By David Codrea
USA – -(Ammoland.com)- Kent Terry, the brother of slain US Customs and Border Protection agent Brian Terry, joined in a Freedom of Information Act (“FOIA”) request on the Department of State,” Stamboulieh Law announced in a media advisory. Terry, along with this correspondent, is seeking information on correspondence, documents and the like pertaining to Operation Fast and Furious and State Department interactions with the government of Mexico.
There are multiple reasons for filing the request, primarily because it explores an area that has been left largely unresolved by official inquiries from the House Committee on Oversight and Government Reform, the Senate Judiciary Committee, and the Department of Justice Office of Inspector General. Word from ATF’s attaché in Mexico during the early stages of the investigation was that the Mexican government as well as his office had been kept in the dark. As early as January 6, 2011, information reported from whistleblower sources said:
The ATF office in Mexico was denied permission to share this information with their Mexican counterparts. Believing this was wrong, they went over the heads of the Phoenix office and requested permission directly from headquarters in DC. The higher-ups sided with the Phoenix decision to withhold the information from Mexican authorities.
The essentials of that were essentially corroborated in a March 25, 2011 CBS News report by Sharyl Attkisson.
The thing is, that’s not the way the law is supposed to work, and it would be a total abandonment of federal organized crime task force protocols to exclude the State Department, then under Hillary Clinton, from operations involving foreign countries.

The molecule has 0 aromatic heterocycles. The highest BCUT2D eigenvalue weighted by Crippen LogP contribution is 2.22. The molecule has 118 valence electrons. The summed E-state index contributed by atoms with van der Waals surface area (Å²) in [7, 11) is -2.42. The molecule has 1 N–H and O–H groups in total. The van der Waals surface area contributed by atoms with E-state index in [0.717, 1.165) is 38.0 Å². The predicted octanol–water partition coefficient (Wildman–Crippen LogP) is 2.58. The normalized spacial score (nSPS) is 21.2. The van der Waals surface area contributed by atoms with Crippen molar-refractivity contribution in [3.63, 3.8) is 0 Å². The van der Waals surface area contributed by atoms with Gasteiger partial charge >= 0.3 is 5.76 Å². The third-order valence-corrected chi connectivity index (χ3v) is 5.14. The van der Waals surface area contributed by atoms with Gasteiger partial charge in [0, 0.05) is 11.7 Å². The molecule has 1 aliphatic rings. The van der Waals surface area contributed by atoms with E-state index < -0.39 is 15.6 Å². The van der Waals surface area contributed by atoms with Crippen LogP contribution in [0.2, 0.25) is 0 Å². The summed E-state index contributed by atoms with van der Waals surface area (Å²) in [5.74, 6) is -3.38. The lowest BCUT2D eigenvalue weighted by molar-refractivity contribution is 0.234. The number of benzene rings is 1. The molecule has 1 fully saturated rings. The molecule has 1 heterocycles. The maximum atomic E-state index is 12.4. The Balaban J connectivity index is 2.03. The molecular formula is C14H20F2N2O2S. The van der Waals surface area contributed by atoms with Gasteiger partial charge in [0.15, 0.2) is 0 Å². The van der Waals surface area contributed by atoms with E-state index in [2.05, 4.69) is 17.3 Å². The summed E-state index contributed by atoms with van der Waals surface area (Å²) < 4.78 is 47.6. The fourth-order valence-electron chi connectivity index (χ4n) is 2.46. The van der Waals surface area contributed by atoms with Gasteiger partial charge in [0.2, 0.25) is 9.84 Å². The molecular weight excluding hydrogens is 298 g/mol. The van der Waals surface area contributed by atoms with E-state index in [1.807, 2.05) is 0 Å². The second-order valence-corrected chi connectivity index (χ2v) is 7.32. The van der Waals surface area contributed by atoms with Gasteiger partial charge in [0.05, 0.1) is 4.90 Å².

And a question that’s never been officially asked, let alone answered: Did State turn a deliberate blind eye to Arms Export Control Act violations? The law doesn’t apply only to those doing the “gunwalking,” but also to those who “induce” or “willfully cause” offenses.
Another item that has resulted in dead ends to date: A request for communications involving Kevin O’Reilly. He was the National Security Council North American Affairs Director, with a White House office, who got information from the Phoenix SAC about gun running operations along with the disclaimer “You didn’t get this from me.”
They moved him out of country to a State Department position in Iraq when House Oversight initially wanted to talk to him, he declined though his lawyer to speak with the Inspector General, and finally, the White House Counsel told Oversight and Judiciary they were not going to allow O’Reilly to speak with them.
The entire FOIA request can be read here. State has 20 business days to respond.
What’s expected from this? So far, all in government with something to keep suppressed have been able to stonewall pretty successfully with no repercussions. That’s not expected to change.
That said, the search for the truth needs to continue regardless. And you never know what kind of avalanche might start just by kicking a pebble loose. Besides which, some aren’t giving up. The Terry family wants and deserves answers, and they will continue to do what they can in memory of their lost son and brother, in their search for accountability and as much justice as they can obtain.
About David Codrea:
David Codrea is the winner of multiple journalist awards for investigating / defending the RKBA and a long-time gun rights advocate who defiantly challenges the folly of citizen disarmament.
In addition to being a field editor/columnist at GUNS Magazine and associate editor for Oath Keepers, he blogs at “The War on Guns: Notes from the Resistance,” and posts on Twitter: @dcodrea and Facebook.